Occurence of infected amoebae in cooling towers compared with natural aquatic environments: Implications for emerging pathogens
Abbreviated Journal Title
Environ. Sci. Technol.
LEGIONELLA-LIKE; MICROORGANISMS; PROTOZOA; Engineering, Environmental; Environmental Sciences
Many species of bacteria pathogenic to humans, such as Legionella, are thought to have evolved in association with amoebal hosts. Several novel unculturable bacteria related to Legionella have also been found in amoebae, a few of which have been thought to be causes of nosocomial infections in humans. Because amoebae can be found in cooling towers, we wanted to know whether cooling tower environments might enhance the association between amoebae and bacterial pathogens of amoebae in order to identify potential "hot spots" for emerging human pathogens. To compare occurrence of infected amoebae in natural environments with those in cooling towers, 40 natural aquatic environments and 40 cooling tower samples were examined. Logistic regression analysis determined variables that were significant predictors of the occurrence of infected amoebae, which were found in 22 of 40 cooling tower samples but in only 3 of the 40 natural samples. An odds ratio showed that it is over 16 times more likely to encounter infected amoebae in cooling towers than in natural environments. Environmental data from cooling towers and natural habitats combined revealed dissolved organic carbon (DOC) and pH were predictors of the occurrence of the pathogens, however, when cooling tower data alone were analyzed, no variables accounted for the occurrence. Several bacteria have novel rRNA sequences, and most strains were not culturable outside of amoebae. Such pathogens of amoebae may spread to the environment via aerosols from cooling towers. Studies of emerging infectious diseases should strongly consider cooling towers as a source of amoeba-associated pathogens.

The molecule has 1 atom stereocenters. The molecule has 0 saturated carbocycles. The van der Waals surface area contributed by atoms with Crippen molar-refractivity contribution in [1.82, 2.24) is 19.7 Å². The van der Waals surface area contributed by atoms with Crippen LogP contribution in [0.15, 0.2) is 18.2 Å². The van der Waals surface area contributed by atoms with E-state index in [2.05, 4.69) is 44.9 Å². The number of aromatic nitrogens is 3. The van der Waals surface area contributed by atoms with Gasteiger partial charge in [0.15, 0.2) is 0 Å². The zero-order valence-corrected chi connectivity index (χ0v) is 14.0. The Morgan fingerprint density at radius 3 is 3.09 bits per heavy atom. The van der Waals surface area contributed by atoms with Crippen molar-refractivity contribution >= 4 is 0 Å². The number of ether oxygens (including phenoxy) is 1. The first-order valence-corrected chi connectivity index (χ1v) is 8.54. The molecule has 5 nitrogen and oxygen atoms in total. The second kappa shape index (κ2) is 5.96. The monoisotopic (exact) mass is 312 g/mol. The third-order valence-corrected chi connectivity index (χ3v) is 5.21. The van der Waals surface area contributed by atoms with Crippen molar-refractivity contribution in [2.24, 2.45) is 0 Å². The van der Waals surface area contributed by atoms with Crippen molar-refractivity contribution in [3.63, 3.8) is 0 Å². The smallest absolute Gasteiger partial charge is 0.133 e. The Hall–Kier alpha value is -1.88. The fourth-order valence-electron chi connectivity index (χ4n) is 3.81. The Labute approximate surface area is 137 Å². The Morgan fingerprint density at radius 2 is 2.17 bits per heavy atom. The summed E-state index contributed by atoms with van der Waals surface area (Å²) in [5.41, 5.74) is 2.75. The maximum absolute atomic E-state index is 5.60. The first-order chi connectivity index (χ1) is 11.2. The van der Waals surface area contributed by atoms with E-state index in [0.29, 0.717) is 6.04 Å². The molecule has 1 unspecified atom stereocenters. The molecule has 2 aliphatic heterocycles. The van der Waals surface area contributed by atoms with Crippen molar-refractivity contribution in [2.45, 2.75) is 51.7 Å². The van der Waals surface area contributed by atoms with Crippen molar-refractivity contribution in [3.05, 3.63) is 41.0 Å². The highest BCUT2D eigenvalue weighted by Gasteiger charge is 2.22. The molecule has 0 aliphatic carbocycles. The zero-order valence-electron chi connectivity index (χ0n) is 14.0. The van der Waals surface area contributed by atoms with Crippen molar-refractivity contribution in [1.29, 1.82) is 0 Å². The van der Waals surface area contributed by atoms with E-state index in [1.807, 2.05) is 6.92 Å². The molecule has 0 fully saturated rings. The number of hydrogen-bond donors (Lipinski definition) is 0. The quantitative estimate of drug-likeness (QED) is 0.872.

Environmental Science & Technology
"Occurence of infected amoebae in cooling towers compared with natural aquatic environments: Implications for emerging pathogens" (2006). Faculty Bibliography 2000s. 5950.